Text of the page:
Big Three. Big ballers. Big scores. The 2010s were defined by giant-sized contents on the men's side, which we'll review over the next two weeks.
See the entire men's and women's lists here, and relive each match with our video retrospectives.
“What is important about this match is the level of tennis, the dramatic match,” Nadal said at roughly 3:00 A.M. in the interview in Arthur Ashe Stadium. “When the things happen like this, the atmosphere and the crowd become more special,” Rafael Nadal told the press at 3:00 A.M. local time. “People get involved.”
That’s a good description of what fans love about US Open night sessions. And Rafa’s four-hour, 49-minute quarterfinal win over Dominic Thiem, which ended at 2:04 A.M., with both players having sweated a small ocean, was the decade’s quintessential night match. It was also another moment when a new generation seemed poised to make a breakthrough, only to see the older generation block the way at the last minute.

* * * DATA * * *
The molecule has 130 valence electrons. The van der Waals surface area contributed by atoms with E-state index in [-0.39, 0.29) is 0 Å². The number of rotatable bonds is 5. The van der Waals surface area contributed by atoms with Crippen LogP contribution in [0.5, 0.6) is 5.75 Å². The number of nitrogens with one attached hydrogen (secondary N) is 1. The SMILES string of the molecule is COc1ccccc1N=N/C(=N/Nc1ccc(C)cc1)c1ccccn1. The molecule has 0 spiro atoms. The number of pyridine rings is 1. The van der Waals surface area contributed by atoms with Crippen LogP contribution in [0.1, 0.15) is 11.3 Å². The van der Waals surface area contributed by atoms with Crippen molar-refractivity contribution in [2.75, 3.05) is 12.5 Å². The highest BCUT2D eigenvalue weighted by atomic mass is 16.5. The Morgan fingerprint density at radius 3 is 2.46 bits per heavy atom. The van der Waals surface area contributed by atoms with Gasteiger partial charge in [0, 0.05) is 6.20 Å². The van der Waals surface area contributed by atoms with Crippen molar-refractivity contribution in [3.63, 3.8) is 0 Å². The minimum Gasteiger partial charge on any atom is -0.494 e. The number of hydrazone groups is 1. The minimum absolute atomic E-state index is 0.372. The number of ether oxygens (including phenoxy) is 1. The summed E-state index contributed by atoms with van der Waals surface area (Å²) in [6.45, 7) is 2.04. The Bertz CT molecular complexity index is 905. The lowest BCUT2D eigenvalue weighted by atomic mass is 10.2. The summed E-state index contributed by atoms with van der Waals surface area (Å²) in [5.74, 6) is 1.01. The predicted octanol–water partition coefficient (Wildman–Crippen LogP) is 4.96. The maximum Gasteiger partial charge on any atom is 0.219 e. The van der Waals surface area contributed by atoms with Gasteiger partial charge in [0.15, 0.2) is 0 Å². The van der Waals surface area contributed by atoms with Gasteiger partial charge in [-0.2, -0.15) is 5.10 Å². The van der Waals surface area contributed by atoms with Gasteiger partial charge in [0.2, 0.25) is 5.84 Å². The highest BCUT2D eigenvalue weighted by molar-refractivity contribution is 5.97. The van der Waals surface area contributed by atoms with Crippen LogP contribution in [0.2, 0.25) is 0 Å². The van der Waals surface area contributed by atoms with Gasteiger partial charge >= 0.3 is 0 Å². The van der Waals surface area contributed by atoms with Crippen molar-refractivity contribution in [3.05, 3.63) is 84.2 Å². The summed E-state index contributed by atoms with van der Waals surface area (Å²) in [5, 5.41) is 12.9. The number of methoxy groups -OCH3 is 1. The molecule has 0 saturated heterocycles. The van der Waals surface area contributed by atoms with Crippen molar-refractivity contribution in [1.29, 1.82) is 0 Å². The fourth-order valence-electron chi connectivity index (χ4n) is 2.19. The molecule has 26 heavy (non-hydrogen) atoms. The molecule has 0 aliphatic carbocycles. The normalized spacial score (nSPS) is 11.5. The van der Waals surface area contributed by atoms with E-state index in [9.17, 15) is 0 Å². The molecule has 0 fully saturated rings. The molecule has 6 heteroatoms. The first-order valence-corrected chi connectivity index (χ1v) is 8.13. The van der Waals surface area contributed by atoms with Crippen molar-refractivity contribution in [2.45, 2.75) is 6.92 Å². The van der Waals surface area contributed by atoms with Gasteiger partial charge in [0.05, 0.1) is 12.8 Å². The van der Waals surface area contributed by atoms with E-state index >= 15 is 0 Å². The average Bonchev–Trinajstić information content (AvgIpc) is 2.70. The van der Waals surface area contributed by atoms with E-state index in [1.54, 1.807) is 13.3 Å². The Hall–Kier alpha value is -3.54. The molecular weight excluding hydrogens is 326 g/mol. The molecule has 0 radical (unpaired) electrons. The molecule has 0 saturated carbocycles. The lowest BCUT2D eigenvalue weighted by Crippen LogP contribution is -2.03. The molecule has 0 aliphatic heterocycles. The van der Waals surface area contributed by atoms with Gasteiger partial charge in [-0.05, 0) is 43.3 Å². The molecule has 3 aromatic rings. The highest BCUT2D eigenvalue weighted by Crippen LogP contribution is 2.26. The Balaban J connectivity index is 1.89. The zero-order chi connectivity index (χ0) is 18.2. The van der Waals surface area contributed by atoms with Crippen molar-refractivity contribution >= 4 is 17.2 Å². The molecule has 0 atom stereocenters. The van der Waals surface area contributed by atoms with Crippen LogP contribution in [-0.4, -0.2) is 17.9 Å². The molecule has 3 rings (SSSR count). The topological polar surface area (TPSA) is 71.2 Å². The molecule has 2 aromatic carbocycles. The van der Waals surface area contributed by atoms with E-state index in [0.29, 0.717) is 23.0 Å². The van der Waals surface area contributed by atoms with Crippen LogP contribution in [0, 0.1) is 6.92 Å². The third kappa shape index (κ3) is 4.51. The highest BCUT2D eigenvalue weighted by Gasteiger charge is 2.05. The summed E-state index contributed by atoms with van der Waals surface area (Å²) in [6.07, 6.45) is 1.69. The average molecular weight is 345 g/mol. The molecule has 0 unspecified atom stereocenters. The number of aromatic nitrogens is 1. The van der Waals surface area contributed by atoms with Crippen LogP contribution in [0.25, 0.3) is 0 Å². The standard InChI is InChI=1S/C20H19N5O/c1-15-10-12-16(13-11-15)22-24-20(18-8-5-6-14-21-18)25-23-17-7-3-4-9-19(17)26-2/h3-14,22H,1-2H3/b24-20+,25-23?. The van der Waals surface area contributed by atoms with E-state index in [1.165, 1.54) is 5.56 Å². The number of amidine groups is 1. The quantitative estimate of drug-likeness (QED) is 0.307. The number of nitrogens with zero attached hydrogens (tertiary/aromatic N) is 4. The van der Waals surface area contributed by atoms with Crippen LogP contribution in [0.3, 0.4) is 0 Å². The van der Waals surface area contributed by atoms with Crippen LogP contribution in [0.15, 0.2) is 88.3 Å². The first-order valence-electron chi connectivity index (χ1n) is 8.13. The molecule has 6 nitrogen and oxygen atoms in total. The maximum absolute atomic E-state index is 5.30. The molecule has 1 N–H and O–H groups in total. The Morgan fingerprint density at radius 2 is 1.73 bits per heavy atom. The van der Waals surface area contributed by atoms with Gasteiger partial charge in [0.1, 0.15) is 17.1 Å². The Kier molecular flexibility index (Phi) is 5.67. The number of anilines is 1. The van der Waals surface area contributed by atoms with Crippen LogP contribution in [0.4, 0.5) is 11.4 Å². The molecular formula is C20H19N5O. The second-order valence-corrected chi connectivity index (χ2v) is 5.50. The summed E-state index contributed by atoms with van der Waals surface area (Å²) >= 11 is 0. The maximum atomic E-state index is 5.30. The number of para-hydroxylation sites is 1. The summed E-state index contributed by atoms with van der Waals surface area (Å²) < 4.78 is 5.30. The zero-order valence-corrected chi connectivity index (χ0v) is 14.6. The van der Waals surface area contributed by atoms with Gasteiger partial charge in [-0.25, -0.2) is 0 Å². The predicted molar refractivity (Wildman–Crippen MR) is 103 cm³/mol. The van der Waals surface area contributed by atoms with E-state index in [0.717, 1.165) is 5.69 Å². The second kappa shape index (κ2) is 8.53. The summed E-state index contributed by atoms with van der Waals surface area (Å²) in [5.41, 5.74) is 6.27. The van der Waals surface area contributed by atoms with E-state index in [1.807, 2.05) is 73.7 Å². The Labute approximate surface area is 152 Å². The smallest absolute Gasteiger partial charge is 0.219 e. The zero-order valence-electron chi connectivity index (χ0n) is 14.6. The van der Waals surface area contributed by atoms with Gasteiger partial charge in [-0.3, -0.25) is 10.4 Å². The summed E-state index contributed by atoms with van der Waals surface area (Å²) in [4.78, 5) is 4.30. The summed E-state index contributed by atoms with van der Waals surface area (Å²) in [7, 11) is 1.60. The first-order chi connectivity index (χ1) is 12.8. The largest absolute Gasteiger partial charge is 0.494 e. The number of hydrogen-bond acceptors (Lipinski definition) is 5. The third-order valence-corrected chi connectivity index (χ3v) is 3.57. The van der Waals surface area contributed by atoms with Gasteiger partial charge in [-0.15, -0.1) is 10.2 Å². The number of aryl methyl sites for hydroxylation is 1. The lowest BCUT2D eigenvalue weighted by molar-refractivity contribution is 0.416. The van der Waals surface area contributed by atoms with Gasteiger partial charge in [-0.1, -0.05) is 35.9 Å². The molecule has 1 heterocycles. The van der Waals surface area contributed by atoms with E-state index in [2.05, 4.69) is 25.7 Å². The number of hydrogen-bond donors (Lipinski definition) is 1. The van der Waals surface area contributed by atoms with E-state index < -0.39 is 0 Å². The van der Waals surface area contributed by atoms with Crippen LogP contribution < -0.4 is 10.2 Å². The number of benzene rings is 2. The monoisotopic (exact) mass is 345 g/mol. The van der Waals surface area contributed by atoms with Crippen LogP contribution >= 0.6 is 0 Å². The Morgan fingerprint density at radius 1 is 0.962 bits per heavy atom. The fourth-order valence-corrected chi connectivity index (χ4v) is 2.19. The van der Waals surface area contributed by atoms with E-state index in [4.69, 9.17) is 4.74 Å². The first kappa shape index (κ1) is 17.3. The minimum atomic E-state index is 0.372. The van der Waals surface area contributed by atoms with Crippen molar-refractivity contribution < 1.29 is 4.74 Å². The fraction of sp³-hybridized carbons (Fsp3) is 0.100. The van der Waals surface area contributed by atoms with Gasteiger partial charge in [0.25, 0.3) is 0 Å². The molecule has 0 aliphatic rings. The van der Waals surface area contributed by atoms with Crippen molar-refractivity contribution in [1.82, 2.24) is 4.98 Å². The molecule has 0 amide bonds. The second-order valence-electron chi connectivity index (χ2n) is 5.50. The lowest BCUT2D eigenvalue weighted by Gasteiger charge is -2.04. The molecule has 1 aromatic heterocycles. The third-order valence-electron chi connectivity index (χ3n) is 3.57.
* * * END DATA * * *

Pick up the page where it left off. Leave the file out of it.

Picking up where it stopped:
Thiem came out swinging, and connecting; he hit 13 winners in the first set and handed Nadal a rare bagel. Nadal won the next two sets and seemed destined to win the fourth, but Thiem found a second—or maybe a fifth—wind, and hit 19 more winners to take the set, an 81-minute mini-epic of its own. But Nadal regrouped again and answered with 15 winners in the fifth.
After all of that offense, Rafa finally prevailed with a towering defensive lob that Thiem smashed long as the clock ticked past 2:00 A.M.
“It’s going to be stuck in my mind forever,” Thiem said.
The same will be true for anyone who witnessed this most exhausting of classics. But for us, the memory will be a lot happier.